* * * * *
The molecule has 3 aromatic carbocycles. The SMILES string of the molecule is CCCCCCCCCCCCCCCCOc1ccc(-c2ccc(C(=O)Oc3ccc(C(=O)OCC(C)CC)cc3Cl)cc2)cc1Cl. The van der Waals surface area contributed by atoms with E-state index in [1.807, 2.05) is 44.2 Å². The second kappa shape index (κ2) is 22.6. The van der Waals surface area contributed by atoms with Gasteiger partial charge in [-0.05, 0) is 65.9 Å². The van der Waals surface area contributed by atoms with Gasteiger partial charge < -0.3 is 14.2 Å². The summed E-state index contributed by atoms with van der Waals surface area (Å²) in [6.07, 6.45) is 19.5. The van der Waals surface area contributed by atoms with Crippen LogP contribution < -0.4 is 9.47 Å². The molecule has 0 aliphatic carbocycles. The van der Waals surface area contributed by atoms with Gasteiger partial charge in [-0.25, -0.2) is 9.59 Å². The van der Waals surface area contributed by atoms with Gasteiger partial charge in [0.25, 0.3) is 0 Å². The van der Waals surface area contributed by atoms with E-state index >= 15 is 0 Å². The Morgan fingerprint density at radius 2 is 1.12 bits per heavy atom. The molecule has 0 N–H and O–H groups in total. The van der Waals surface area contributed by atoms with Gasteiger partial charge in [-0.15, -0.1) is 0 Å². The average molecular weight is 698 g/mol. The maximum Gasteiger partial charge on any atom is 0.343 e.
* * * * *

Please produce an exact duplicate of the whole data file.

The molecule has 3 aromatic carbocycles. The SMILES string of the molecule is CCCCCCCCCCCCCCCCOc1ccc(-c2ccc(C(=O)Oc3ccc(C(=O)OCC(C)CC)cc3Cl)cc2)cc1Cl. The van der Waals surface area contributed by atoms with E-state index in [1.807, 2.05) is 44.2 Å². The second kappa shape index (κ2) is 22.6. The van der Waals surface area contributed by atoms with Gasteiger partial charge in [-0.05, 0) is 65.9 Å². The van der Waals surface area contributed by atoms with Gasteiger partial charge < -0.3 is 14.2 Å². The summed E-state index contributed by atoms with van der Waals surface area (Å²) in [6.07, 6.45) is 19.5. The van der Waals surface area contributed by atoms with Crippen LogP contribution < -0.4 is 9.47 Å². The molecule has 0 aliphatic carbocycles. The van der Waals surface area contributed by atoms with Gasteiger partial charge in [-0.25, -0.2) is 9.59 Å². The van der Waals surface area contributed by atoms with Gasteiger partial charge in [0.25, 0.3) is 0 Å². The van der Waals surface area contributed by atoms with E-state index >= 15 is 0 Å². The Morgan fingerprint density at radius 2 is 1.12 bits per heavy atom. The molecule has 0 N–H and O–H groups in total. The van der Waals surface area contributed by atoms with Gasteiger partial charge in [-0.15, -0.1) is 0 Å². The average molecular weight is 698 g/mol. The maximum Gasteiger partial charge on any atom is 0.343 e.